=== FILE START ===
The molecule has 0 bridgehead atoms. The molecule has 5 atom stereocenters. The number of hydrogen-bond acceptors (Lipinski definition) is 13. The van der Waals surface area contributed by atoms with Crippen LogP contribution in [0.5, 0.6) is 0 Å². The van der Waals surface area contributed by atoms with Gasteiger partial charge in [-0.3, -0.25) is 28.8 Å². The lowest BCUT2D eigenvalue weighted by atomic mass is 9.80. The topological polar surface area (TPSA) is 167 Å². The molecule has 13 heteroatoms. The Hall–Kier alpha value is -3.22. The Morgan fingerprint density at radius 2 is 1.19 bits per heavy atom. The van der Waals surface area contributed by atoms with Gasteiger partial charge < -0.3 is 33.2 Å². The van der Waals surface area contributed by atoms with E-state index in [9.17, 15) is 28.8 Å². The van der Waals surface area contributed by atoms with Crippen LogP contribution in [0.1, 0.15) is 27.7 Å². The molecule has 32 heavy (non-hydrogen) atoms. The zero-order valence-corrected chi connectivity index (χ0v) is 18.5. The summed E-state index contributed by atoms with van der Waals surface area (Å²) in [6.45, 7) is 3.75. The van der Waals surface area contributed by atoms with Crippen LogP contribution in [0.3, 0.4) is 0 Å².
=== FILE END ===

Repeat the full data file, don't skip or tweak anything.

The molecule has 0 bridgehead atoms. The molecule has 5 atom stereocenters. The number of hydrogen-bond acceptors (Lipinski definition) is 13. The van der Waals surface area contributed by atoms with Crippen LogP contribution in [0.5, 0.6) is 0 Å². The van der Waals surface area contributed by atoms with Gasteiger partial charge in [-0.3, -0.25) is 28.8 Å². The lowest BCUT2D eigenvalue weighted by atomic mass is 9.80. The topological polar surface area (TPSA) is 167 Å². The molecule has 13 heteroatoms. The Hall–Kier alpha value is -3.22. The Morgan fingerprint density at radius 2 is 1.19 bits per heavy atom. The van der Waals surface area contributed by atoms with Gasteiger partial charge < -0.3 is 33.2 Å². The van der Waals surface area contributed by atoms with E-state index in [9.17, 15) is 28.8 Å². The van der Waals surface area contributed by atoms with Crippen LogP contribution in [0.1, 0.15) is 27.7 Å². The molecule has 32 heavy (non-hydrogen) atoms. The zero-order valence-corrected chi connectivity index (χ0v) is 18.5. The summed E-state index contributed by atoms with van der Waals surface area (Å²) in [6.45, 7) is 3.75. The van der Waals surface area contributed by atoms with Crippen LogP contribution in [0.3, 0.4) is 0 Å².